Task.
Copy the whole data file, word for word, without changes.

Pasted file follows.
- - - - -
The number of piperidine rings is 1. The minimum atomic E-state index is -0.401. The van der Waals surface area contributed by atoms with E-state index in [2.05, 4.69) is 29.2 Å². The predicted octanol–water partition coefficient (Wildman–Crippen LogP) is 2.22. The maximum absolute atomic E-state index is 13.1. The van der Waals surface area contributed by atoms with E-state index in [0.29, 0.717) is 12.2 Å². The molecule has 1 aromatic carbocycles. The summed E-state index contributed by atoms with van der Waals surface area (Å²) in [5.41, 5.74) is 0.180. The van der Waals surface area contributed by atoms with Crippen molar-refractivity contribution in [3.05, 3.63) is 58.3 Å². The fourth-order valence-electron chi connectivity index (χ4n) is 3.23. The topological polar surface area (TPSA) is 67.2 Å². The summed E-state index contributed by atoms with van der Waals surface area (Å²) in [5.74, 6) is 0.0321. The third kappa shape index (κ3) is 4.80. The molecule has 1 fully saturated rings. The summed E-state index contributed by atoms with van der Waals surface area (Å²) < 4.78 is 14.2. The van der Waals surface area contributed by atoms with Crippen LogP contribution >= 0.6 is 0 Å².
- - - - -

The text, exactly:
The number of piperidine rings is 1. The minimum atomic E-state index is -0.401. The van der Waals surface area contributed by atoms with E-state index in [2.05, 4.69) is 29.2 Å². The predicted octanol–water partition coefficient (Wildman–Crippen LogP) is 2.22. The maximum absolute atomic E-state index is 13.1. The van der Waals surface area contributed by atoms with E-state index in [0.29, 0.717) is 12.2 Å². The molecule has 1 aromatic carbocycles. The summed E-state index contributed by atoms with van der Waals surface area (Å²) in [5.41, 5.74) is 0.180. The van der Waals surface area contributed by atoms with Crippen molar-refractivity contribution in [3.05, 3.63) is 58.3 Å². The fourth-order valence-electron chi connectivity index (χ4n) is 3.23. The topological polar surface area (TPSA) is 67.2 Å². The summed E-state index contributed by atoms with van der Waals surface area (Å²) in [5.74, 6) is 0.0321. The third kappa shape index (κ3) is 4.80. The molecule has 1 fully saturated rings. The summed E-state index contributed by atoms with van der Waals surface area (Å²) < 4.78 is 14.2. The van der Waals surface area contributed by atoms with Crippen LogP contribution >= 0.6 is 0 Å².